To understand how sarcastic and morose the former frontman of LCD Soundsystem can be, all it really takes is a quick scan of the track lists on the group’s three albums. There’s “Tribulations” and “Never As Tired As When I’m Waking Up” on the eponymous LCD Soundsystem, “North American Scum” and “New York, I Love You But You’re Bringing Me Down” on Sound Of Silver, and of course the catchy, dance-inducing, yet very sad “I Can Change” on This Is Happening. So when James Murphy announces he’s opening a wine bar in Brooklyn, it should come as no surprise that the name he chose for it—the Four Horsemen—captures the cheerful notion of the apocalypse and its harbingers of doom.
As The New York Times reports, Murphy’s bar is set to open in early June, and will feature up to 350 wine selections as well as snacks and larger dishes thought up by a veteran chef of nearby Brooklyn restaurant Franny’s. Murphy and his wife, Christina Topsoe, will co-own the bar, and the general manager will be Katrina Birchmeier, an Australian natural wine advocate. The Four Horsemen will shack up in 295 Grand Street in Williamsburg, have seating for 40, and take reservations so that instead of showing up soon after opening and waiting three hours to get in, interested parties can probably extend that wait until some time in 2016.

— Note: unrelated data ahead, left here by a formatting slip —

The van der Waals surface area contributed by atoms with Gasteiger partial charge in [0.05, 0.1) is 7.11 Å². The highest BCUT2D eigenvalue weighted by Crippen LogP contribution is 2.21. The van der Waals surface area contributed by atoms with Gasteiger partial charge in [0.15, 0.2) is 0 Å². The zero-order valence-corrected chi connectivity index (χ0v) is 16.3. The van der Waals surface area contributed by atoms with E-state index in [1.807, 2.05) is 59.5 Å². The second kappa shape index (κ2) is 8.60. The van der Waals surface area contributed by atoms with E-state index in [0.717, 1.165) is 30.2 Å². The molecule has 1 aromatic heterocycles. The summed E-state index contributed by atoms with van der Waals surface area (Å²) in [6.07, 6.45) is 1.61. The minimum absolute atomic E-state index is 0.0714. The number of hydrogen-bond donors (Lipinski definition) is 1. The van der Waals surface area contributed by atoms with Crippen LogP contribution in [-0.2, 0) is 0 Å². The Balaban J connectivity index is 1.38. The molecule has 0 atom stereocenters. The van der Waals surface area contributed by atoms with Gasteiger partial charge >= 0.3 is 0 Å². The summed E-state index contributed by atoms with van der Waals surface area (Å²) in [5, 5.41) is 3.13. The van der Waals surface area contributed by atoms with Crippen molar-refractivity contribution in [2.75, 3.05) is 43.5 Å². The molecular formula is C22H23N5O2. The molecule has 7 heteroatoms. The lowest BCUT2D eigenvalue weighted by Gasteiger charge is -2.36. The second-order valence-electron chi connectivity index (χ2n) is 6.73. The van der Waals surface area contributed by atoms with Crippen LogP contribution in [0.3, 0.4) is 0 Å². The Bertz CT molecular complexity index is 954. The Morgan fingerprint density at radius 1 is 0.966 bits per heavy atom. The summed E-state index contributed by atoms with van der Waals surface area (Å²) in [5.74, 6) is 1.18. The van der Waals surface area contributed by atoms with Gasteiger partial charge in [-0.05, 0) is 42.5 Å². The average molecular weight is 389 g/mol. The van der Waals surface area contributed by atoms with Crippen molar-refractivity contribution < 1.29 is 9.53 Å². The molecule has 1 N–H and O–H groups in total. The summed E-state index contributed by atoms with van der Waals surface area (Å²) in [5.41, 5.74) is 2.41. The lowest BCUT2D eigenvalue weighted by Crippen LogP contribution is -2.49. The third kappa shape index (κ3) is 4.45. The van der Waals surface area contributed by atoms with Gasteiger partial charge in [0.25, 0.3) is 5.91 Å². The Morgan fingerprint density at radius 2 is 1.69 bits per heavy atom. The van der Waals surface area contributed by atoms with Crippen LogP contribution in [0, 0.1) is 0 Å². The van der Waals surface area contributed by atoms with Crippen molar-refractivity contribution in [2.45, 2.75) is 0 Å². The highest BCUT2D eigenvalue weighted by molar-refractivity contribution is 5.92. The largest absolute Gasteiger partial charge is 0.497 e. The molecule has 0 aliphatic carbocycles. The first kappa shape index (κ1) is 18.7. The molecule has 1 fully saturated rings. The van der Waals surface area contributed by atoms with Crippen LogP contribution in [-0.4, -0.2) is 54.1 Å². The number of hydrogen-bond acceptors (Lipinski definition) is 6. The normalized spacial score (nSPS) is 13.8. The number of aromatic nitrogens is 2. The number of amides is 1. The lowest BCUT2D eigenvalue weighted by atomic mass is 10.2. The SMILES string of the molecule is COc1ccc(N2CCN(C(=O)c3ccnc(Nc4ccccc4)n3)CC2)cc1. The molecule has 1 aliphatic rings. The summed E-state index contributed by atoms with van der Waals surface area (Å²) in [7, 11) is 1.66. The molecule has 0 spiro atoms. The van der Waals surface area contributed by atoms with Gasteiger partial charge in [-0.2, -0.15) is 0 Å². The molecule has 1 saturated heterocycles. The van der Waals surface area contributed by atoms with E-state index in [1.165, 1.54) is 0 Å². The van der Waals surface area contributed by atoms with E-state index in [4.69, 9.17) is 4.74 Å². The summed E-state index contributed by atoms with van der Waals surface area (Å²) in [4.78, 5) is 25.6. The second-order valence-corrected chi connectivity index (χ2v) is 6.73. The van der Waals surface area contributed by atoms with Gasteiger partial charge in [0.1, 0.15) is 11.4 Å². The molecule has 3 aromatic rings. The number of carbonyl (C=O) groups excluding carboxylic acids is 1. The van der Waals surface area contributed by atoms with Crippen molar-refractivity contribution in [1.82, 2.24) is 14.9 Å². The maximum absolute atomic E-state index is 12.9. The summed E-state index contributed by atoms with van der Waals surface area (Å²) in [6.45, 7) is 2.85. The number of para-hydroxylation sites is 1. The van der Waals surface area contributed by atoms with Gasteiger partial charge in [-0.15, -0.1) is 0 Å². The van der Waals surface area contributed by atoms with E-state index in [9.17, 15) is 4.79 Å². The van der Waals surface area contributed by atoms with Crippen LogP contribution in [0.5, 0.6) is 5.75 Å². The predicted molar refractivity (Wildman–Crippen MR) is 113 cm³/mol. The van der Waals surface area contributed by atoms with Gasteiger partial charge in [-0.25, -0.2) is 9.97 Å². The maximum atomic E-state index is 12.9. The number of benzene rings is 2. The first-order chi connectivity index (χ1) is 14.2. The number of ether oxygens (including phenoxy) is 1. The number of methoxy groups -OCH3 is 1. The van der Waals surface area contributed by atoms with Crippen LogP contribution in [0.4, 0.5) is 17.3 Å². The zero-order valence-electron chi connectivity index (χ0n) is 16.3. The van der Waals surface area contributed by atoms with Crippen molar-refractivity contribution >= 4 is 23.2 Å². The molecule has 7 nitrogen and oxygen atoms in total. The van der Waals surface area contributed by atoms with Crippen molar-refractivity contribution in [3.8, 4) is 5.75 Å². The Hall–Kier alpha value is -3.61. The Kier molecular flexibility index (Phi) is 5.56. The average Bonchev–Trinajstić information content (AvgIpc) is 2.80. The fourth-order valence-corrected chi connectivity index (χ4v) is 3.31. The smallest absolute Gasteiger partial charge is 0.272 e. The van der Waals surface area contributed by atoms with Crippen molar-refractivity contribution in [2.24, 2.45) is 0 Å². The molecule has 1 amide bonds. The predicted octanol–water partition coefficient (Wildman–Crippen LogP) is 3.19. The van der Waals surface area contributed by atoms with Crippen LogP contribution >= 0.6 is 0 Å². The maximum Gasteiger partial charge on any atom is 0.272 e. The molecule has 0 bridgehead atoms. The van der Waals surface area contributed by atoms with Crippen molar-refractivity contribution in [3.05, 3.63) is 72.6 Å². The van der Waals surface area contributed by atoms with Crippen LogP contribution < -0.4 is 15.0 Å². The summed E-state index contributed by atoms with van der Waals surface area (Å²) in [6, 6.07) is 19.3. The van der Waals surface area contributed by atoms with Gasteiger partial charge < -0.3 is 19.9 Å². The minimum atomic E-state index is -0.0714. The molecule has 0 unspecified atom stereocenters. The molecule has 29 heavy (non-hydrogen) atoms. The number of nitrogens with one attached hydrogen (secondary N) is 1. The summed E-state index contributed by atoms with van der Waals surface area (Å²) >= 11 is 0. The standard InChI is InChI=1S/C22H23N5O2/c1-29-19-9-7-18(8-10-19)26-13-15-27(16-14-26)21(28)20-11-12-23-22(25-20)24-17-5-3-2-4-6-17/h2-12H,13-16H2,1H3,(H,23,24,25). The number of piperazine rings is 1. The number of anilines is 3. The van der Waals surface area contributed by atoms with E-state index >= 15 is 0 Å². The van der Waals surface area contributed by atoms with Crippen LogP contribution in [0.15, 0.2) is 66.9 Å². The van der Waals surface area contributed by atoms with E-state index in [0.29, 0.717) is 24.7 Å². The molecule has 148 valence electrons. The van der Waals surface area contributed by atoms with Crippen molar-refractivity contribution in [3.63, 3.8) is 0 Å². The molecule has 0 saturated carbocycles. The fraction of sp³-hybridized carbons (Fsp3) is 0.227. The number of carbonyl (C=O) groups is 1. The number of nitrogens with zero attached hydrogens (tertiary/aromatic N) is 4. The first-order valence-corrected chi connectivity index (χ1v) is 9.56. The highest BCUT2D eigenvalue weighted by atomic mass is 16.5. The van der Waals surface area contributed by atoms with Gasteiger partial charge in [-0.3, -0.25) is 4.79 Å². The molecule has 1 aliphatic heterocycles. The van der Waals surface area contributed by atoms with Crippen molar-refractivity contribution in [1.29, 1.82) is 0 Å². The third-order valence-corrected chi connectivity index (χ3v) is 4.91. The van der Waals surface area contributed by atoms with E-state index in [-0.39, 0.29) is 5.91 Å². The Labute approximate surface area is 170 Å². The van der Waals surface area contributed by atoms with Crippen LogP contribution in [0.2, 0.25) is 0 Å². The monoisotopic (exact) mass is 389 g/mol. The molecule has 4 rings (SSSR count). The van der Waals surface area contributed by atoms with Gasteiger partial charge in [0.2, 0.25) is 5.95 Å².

Although Murphy jokes that he’s getting into the restaurant business because “I need something with really low margins, high risk, brutal hours, and which I have no experience at,” he’s actually been spending a lot of his post-LCD Soundsystem time becoming quite the foodie. He says he even ate so much “like a 14th-century noble” that he acquired gout, and although it’s hard to feel sorry for him, it was apparently “far and away the most painful thing I’ve ever had.”
Of course, as Murphy is a noted connoisseur of sound as well—let’s not forget this is a man who makes songs out of tennis matches and has a plan to make New York’s subway system more musical—the Four Horsemen has had its acoustics tweaked much like a recording studio, with soundproofed walls and ceilings so people won’t have to strain their ears to hear every other table make the same “Daft Punk Is Playing At My Wine Bar” joke that they are.